New treatment for brain cancer could extend life by two years
A pioneering cancer treatment that can double survival times for brain tumour sufferers is undergoing trials for the first time in Britain.
King’s College Hospital and King’s College London are jointly piloting the therapy, which has already been shown in the US to give sufferers about two more years of life.
About 13,000 people are diagnosed with brain cancer in the UK every year, with about half diagnosed with the most common and aggressive type, known as glioblastoma multiforme. The tumour is currently treated with drugs and surgery but the survival time following diagnosis is only 12-18 months.
The new treatment works by using a patient’s tumour to develop a personalised vaccine. The vaccine, called DCVax, has shown in clinical trials to delay the tumour returning for two years. It also extended a patient’s average survival to three years.
Neurosurgeon Keyoumars Ashkan, who is involved in the King’s trial, said new therapies were vital for brain cancer patients. “Brain cancers are some of the most lethal cancers and there is a great need for new treatments,” he said. “The positive data from the clinical trials in the US were very encouraging in delaying disease progression and extending survival times.” The new treatment works by “teaching” the immune system to recognise, attack, then kill deadly brain cancer cells naturally.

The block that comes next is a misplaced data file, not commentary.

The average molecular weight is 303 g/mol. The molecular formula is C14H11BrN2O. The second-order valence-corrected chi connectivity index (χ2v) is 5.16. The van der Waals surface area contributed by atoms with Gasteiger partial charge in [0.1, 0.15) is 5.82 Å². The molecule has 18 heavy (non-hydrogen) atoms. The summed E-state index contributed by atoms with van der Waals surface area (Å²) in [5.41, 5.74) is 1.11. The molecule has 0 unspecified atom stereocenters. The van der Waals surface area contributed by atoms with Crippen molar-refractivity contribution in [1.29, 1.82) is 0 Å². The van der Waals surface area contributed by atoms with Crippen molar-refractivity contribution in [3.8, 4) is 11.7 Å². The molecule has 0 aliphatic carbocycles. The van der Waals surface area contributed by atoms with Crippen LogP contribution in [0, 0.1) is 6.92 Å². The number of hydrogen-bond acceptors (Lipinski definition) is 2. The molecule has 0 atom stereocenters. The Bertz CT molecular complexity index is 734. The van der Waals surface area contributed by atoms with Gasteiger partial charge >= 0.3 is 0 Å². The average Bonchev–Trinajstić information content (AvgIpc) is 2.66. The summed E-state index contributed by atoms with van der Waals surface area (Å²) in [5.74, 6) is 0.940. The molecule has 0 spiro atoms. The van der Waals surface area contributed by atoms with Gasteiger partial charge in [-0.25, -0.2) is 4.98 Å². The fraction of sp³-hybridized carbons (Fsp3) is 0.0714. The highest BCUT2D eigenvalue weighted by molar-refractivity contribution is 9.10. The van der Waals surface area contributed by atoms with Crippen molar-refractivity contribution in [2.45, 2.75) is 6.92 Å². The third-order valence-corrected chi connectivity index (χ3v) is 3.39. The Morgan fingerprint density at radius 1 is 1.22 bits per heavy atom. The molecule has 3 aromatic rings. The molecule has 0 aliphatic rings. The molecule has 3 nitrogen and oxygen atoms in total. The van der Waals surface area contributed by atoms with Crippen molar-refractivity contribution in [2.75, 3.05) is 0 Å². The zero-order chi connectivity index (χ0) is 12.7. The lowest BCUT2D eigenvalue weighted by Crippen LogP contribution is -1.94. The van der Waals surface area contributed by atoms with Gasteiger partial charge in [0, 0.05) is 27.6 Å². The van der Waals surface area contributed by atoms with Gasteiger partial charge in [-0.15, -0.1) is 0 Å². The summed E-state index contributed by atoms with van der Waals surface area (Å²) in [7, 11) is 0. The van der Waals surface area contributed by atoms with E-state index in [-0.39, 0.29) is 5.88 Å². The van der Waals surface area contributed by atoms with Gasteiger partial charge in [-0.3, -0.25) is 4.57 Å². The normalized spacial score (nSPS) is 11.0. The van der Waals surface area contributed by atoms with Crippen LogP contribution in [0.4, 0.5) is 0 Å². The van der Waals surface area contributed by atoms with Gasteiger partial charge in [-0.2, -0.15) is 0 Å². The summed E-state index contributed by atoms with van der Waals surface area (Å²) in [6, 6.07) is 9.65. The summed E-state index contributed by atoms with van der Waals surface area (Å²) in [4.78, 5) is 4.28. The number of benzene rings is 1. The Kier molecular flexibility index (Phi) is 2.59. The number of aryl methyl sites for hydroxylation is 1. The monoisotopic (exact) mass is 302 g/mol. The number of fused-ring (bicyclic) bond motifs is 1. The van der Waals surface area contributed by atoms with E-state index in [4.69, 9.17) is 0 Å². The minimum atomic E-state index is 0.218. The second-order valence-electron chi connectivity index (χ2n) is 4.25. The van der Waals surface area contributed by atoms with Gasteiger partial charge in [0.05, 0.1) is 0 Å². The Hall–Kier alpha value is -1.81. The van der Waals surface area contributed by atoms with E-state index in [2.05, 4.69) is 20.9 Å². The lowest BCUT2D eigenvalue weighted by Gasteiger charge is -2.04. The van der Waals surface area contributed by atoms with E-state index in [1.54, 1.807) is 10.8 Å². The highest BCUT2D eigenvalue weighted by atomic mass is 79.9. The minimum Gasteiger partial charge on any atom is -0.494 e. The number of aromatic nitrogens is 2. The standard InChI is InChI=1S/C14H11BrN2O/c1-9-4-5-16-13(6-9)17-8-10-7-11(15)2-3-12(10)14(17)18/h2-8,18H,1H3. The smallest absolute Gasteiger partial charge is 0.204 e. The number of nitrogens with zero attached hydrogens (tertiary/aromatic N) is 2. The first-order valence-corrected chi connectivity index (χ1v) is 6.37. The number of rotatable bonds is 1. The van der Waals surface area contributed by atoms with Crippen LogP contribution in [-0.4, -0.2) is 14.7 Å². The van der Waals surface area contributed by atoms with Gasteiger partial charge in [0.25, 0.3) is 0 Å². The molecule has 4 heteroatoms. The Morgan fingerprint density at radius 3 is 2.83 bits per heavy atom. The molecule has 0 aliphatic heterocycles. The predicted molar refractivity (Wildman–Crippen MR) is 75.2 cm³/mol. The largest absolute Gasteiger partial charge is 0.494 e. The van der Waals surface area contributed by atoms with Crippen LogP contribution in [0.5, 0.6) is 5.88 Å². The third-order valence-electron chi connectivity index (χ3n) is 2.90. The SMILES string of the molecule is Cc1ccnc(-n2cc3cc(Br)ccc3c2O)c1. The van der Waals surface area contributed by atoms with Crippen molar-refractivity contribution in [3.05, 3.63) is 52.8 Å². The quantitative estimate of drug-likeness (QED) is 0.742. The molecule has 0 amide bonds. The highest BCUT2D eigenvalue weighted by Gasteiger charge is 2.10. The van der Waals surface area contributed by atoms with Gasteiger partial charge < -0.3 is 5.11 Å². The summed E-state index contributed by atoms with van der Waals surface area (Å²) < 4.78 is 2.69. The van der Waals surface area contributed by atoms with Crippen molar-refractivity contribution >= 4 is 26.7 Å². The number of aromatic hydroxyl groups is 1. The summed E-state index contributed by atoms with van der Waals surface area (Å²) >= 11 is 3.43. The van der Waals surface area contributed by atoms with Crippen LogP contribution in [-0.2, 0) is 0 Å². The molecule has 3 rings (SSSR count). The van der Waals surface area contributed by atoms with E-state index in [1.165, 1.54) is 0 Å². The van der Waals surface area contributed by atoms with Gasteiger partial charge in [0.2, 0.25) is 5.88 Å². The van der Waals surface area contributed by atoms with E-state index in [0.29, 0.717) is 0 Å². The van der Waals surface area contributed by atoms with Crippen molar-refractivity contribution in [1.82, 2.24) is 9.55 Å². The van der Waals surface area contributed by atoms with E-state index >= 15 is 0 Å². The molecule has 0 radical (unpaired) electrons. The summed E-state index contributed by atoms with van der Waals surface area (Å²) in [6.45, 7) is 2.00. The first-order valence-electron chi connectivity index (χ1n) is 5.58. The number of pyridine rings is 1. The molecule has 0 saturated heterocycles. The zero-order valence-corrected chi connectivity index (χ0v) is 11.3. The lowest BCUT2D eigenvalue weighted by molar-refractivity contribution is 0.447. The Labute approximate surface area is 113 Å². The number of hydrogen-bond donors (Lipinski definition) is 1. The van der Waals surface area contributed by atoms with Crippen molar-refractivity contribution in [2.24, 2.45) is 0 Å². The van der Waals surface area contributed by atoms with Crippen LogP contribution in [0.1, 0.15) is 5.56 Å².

Doctors operate to remove as much of the tumour as possible and then use the excised tumour to create an injectable vaccine, which educates the immune system to fight the brain cancer cells when they reappear.
Patients still undergo radiotherapy and chemotherapy but the vaccine uses the body’s natural immune response to fight the cancer. Trials have shown the treatment delays the brain cancer returning and patients enjoy a good quality of life.
Brain cancer vaccine trial begins
The first patient in Europe has received the treatment at King’s College Hospital in London. Robert Demeger, 62, was diagnosed with the condition earlier this year.
Keyoumars Ashkan, a neurosurgeon at King’s, is leading the UK arm of the trial. He says there is a pressing need for new and better treatments for brain cancers.